“They bought up all the old streets / And they priced out all the old queens / Tore the party down / And put up a burger joint.”
On the surface, the above lyrics are an obvious homage to ‘Big Yellow Taxi’, Joni Mitchell’s 1970 homage to environmental concern, but ‘Soho’ the opening track on Maz O’Connor’s fourth studio album is so much more if you’re willing to cock an ear and listen. It’s the start of a journey that the Cumbrian born singer-songwriter takes you on across the streets of London, her adopted home.
This love for the capital is also on display on ‘Cable Street’, written for music venue Jamboree in Limehouse when it was first threatened with closure. O’Connor explains it herself as “the main feeling of the song is about how live music makes you feel less alone. Also, how these wacky independent places go against the grain of corporate London”.
‘What I Wanted’ isn’t just melodically wonderful, sparse in its presentation, with no note wasted but it’s also deeply personal and acutely observational. O’Connor inhabits the persona of Vulpes (based on the city foxes) who wanders the streets, often after dark, and telling the tales of the characters she meets along the way. “Freedom, release, love, connection…she is looking for redemption and grace”
The title track especially concentrates on the last of those four qualities, O’Connor saying that “I’ve always been interested in connection…where we find it, and how we lose it”. It’s a beautiful song that echoes that of many of the tracks with its clear hatred of consumerism and capitalism. The songs were also initially inspired by John Bunyan’s The Pilgrim’s Progress and Vulpes treats London as an allegory rather than a literal geographic location.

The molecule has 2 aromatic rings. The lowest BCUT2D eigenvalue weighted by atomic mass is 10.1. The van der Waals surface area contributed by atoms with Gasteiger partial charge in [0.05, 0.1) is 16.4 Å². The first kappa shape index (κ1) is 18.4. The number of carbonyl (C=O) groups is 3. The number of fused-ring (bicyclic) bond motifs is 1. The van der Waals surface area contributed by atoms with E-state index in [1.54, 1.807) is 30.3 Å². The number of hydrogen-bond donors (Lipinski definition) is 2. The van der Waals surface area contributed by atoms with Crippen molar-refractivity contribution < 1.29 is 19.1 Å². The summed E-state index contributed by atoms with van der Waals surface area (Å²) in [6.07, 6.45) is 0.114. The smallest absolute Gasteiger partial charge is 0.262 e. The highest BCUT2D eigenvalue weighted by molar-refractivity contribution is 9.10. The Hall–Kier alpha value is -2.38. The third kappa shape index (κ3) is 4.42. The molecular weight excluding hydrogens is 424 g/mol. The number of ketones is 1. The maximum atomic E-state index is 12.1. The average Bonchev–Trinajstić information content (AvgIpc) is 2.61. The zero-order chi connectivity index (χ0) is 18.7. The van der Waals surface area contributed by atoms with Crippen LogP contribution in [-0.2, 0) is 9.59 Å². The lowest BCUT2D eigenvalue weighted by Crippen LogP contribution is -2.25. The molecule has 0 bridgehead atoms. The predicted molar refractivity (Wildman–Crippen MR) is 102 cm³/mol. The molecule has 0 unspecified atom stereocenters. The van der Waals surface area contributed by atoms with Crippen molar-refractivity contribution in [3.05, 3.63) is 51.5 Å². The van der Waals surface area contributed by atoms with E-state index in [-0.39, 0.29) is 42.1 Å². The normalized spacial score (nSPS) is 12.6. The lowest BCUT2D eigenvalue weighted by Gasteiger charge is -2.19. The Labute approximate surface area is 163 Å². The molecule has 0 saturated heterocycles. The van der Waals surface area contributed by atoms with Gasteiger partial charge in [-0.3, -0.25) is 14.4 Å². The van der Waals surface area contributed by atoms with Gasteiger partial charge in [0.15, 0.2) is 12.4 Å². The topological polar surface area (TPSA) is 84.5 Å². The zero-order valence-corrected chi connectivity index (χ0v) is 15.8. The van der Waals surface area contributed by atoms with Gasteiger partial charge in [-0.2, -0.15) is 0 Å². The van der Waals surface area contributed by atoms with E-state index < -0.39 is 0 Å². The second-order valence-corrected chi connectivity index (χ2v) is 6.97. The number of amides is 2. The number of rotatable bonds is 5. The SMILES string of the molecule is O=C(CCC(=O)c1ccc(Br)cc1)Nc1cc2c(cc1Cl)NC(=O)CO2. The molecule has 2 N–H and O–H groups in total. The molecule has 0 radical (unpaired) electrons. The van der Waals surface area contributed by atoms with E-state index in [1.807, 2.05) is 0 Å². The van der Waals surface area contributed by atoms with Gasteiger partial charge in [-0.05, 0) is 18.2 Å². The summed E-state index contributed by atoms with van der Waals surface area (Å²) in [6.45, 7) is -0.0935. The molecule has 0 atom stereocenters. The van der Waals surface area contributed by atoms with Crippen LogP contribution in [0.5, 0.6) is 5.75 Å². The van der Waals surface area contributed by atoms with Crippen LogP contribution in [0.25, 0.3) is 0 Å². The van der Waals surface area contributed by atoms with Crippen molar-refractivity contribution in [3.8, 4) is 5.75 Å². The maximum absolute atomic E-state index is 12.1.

Her vocals throughout are beyond lovely, the folk leanings of previous albums remain alongside the wider landscapes that the brilliant production of Will Gardner presents them in. London isn’t the only character here though, songs also touch upon O’Connor’s catholic upbringing and her current lapsed faith and it’s this spiritual void that leads Vulpes to the city to chase something to fill that gap.
This is best displayed on previous single ‘When it Comes for You’, a song championed by Tom Robinson on BBC6 Music and one which gently mocks her atheism, not only of O’Connor but of her own millennial generation…”what replaces the void faith once filled?” This loss of religion is also explored on both ‘Grace’ and ‘Jessica’ which tackles the lost desire to believe on the former, while the latter delivers lines both exploring childhood nostalgia blended with a deep shame of Catholicism’s homophobic history.
No matter what you take from this album, it’s a vital listen. I hope it opens more doors for O’Connor who has now proven over the course of four albums to be a songwriter and performer to be reckoned with.